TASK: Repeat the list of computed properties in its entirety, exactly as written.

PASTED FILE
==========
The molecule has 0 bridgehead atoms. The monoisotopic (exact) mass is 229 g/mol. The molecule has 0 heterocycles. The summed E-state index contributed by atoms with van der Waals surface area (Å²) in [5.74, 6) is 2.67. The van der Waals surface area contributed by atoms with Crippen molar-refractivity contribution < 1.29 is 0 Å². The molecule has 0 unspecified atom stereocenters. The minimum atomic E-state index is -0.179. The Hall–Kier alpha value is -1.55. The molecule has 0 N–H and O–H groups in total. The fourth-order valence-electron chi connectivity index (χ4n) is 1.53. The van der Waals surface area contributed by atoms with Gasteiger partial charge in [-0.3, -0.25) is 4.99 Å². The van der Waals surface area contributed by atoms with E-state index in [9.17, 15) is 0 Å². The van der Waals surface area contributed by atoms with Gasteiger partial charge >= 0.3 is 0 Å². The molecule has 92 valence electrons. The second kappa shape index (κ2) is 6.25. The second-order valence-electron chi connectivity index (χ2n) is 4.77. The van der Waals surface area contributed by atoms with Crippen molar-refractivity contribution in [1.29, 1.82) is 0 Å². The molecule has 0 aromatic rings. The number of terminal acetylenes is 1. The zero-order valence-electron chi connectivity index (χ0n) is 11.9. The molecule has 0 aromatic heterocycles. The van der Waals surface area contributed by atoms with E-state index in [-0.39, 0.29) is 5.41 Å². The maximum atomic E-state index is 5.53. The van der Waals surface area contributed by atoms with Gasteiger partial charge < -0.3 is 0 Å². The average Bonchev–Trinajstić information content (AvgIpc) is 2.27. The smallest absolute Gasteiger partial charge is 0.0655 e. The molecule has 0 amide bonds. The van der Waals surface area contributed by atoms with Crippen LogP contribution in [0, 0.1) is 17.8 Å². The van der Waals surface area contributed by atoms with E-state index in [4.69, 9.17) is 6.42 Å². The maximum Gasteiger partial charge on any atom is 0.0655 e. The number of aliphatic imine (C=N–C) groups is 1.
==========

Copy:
The molecule has 0 bridgehead atoms. The monoisotopic (exact) mass is 229 g/mol. The molecule has 0 heterocycles. The summed E-state index contributed by atoms with van der Waals surface area (Å²) in [5.74, 6) is 2.67. The van der Waals surface area contributed by atoms with Crippen molar-refractivity contribution < 1.29 is 0 Å². The molecule has 0 unspecified atom stereocenters. The minimum atomic E-state index is -0.179. The Hall–Kier alpha value is -1.55. The molecule has 0 N–H and O–H groups in total. The fourth-order valence-electron chi connectivity index (χ4n) is 1.53. The van der Waals surface area contributed by atoms with Gasteiger partial charge in [-0.3, -0.25) is 4.99 Å². The van der Waals surface area contributed by atoms with E-state index in [9.17, 15) is 0 Å². The van der Waals surface area contributed by atoms with Gasteiger partial charge >= 0.3 is 0 Å². The molecule has 92 valence electrons. The second kappa shape index (κ2) is 6.25. The second-order valence-electron chi connectivity index (χ2n) is 4.77. The van der Waals surface area contributed by atoms with Crippen molar-refractivity contribution in [1.29, 1.82) is 0 Å². The molecule has 0 aromatic rings. The number of terminal acetylenes is 1. The zero-order valence-electron chi connectivity index (χ0n) is 11.9. The molecule has 0 aromatic heterocycles. The van der Waals surface area contributed by atoms with E-state index in [-0.39, 0.29) is 5.41 Å². The maximum atomic E-state index is 5.53. The van der Waals surface area contributed by atoms with Gasteiger partial charge < -0.3 is 0 Å². The average Bonchev–Trinajstić information content (AvgIpc) is 2.27. The smallest absolute Gasteiger partial charge is 0.0655 e. The molecule has 0 amide bonds. The van der Waals surface area contributed by atoms with Crippen LogP contribution in [0, 0.1) is 17.8 Å². The van der Waals surface area contributed by atoms with E-state index in [4.69, 9.17) is 6.42 Å². The maximum Gasteiger partial charge on any atom is 0.0655 e. The number of aliphatic imine (C=N–C) groups is 1.